I love when comics and real-life politics collide.
Even though Captain America is a character that would scream right-wing mascot, he’s made some decisions that the Republican National Committee may not exactly agree with (I go a little more into detail here). Now he’s taken a stand against the Tea Party Movement, which must have broken their pro-American hearts. This makes me like Captain America a little bit more.
Of course Marvel had to apologize. In a time when the industry is suffering financially, the last thing they need is a boycott from anyone. Marvel isn’t a political organization actively promoting a political message. But because of the inherent nature of the creative process, stances are bound to be made. The writers/ creators’ personal beliefs are going to influence their artwork. ALL art is political.
Lastly, I’m going to be looking for this issue. The fact that they’re going to change future prints will make this a collectors item.
Since 1941, Captain America has been one of the most popular comic book characters around. The fictional super-patriot fought Nazis during World War II, took on those who burned the American flag during the Vietnam era, and raked in hundreds of millions of dollars for Marvel Comics along the way. Now, the appearance that he is taking on the Tea Party Movement in a storyline about investigating white supremacists has forced Marvel to apologize for the comic hero.
Issue 602 of the comic features Captain America investigating a right-wing anti-government militia group called “the Watchdogs”. Hoping to infiltrate the group, Captain America and his African-American sidekick The Falcon observe an anti-tax protest from a rooftop. The protestors depicted are all white and carry signs adorned with slogans almost identical to those seen today in Tea Party rallies like “tea bag libs before they tea bag you” and “stop the socialists.”
The Falcon mentions that the gathering appears to be “some kind of anti-tax protest” and notes that “this whole ‘hate the government’ vibe isn’t limited to the Watchdogs.” He then tells Captain America that he doesn’t think their plan will work because “I don’t exactly see a black man from Harlem fitting in with a bunch of angry white folks.” Captain America then explains that his plan entails sending The Falcon in among the group posing as an IRS agent under the thinking that a black government official will most certainly spark their anger.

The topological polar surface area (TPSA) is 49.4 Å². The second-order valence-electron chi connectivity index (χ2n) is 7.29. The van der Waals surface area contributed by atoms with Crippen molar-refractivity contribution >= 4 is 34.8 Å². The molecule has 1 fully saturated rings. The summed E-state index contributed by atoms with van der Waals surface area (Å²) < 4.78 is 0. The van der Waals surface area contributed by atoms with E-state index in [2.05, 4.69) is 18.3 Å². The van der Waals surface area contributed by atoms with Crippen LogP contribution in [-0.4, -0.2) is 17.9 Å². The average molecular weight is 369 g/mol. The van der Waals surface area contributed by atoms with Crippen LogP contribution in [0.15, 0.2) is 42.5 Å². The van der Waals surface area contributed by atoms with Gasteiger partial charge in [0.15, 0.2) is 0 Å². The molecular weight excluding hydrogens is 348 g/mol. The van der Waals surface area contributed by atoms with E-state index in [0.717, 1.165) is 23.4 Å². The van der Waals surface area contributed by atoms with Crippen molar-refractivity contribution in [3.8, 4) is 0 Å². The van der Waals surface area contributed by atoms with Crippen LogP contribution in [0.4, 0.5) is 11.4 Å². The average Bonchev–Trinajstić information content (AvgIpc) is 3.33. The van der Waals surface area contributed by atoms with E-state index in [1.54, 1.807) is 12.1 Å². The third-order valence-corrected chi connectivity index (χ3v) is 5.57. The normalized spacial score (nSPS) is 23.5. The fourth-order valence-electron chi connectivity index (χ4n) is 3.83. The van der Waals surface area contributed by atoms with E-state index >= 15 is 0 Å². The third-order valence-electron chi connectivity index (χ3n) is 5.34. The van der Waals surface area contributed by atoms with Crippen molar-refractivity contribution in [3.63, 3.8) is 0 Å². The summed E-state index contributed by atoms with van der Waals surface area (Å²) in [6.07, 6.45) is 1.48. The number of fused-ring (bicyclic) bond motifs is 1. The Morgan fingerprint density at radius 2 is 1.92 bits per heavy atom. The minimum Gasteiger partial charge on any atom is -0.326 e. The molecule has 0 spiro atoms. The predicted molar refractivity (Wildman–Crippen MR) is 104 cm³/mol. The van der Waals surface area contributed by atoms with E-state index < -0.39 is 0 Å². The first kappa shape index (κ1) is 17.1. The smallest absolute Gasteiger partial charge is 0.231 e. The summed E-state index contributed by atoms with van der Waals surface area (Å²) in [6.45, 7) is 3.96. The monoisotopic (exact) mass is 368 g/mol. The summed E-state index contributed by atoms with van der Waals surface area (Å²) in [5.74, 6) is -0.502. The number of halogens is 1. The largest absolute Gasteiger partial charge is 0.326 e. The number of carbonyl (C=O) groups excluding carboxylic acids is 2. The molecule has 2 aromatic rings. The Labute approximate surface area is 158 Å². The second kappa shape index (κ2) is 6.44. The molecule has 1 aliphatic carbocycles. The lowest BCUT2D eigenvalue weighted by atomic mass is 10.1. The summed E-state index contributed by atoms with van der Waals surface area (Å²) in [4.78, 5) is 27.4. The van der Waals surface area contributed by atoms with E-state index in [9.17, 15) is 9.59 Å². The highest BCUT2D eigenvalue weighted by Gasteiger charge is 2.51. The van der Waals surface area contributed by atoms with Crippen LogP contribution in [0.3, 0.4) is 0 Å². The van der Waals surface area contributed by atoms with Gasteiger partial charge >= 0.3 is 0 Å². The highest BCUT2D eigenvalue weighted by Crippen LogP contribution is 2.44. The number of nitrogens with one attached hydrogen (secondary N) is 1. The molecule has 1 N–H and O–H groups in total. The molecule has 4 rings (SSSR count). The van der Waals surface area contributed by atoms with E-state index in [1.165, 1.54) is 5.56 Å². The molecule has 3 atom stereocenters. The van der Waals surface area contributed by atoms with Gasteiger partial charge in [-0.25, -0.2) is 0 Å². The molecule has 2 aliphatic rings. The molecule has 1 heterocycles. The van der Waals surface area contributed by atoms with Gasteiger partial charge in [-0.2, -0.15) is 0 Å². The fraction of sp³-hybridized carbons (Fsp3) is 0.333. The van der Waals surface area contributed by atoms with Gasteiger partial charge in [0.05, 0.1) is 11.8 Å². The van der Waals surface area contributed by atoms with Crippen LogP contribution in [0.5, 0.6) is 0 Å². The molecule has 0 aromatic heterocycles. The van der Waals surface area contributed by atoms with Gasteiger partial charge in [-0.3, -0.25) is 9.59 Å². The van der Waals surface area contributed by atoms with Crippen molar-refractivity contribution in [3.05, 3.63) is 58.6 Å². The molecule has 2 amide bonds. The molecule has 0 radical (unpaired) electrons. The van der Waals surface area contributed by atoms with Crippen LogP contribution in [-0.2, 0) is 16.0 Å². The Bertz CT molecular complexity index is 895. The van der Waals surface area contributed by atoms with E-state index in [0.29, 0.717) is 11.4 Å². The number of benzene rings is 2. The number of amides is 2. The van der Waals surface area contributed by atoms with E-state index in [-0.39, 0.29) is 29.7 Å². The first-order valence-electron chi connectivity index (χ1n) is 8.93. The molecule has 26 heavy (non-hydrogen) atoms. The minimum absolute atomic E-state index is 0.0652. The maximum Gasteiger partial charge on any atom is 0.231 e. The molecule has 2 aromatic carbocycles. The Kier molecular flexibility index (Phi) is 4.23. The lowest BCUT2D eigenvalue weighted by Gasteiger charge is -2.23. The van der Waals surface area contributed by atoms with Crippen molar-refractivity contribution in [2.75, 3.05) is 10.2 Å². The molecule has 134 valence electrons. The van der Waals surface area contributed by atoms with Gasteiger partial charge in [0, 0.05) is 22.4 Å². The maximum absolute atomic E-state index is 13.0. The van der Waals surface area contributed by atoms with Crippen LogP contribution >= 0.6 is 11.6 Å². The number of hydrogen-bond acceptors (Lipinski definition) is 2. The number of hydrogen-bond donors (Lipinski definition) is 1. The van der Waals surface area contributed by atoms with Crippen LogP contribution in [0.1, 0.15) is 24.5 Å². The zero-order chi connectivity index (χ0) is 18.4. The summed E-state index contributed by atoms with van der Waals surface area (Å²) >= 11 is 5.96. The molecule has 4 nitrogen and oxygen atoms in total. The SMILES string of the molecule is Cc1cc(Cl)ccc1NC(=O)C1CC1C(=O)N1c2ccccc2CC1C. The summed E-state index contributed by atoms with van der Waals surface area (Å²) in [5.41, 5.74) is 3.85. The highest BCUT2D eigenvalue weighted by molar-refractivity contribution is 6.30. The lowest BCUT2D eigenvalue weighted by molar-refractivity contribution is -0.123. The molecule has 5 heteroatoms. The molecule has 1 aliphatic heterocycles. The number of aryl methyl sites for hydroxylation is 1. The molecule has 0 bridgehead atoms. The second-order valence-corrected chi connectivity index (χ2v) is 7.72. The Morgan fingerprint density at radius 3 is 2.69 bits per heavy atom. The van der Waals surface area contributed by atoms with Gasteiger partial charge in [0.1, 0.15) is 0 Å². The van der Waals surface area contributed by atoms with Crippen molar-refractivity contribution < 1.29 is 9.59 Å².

The clear implicit attack on the Tea Party Movement was first noticed by Publius’ Forum’s Warner Todd Huston. When a minor uproar ensued, Marvel Comics editor-in-chief Joe Quesada spoke to Comic Book Resources and defended the issue while apologizing for the panel that seemed to tie real-life Tea Party protesters to the fictional group depicted in the book.
Saying that he could “absolutely see how some people are upset about this,” Quesada said that there was “zero discussion to include a group that looked like a Tea Party demonstration,” adding, “There was no thought that it represented a particular group.”
Quesada then went on to say that Marvel would “apologize for and own up to” a series of “stupid mistakes” that led to them “accidentally identifying” one of the members of the protest group “as being a part of the Tea Party instead of a generic protest group.” He explained that they were on deadline to get the issue to the printer for publication, and in the course of sending it off it was noticed that the signs in the scene contained no words or phrases. He said the editor then asked the letterer to “fudge in some quick signs” and that in the “rush to get the book out of the door,” the letterer “looked on the net and started pulling slogans” from signs captured in photographs at Tea Party protests in order to make them appear “believable.”
In response to Marvel’s explanation and apology, Tea Party Nation founder Judson Phillips told Yahoo! News that it “sounds less like a genuine ‘we’re sorry’ than it does a ‘we’re sorry we got caught’ statement.”
“When I was a child in the ’60s Captain America was my favorite superhero,” he said. “It’s really sad to see what has traditionally been a pro-America figure being used to advance a political agenda.”
Ed Brubaker, the writer of the controversial Captain America story, told Fox News that any and all references to “tea bag” will be removed from all future editions of Marvel Comics.
— Brett Michael Dykes is a contributor to the Yahoo! News blog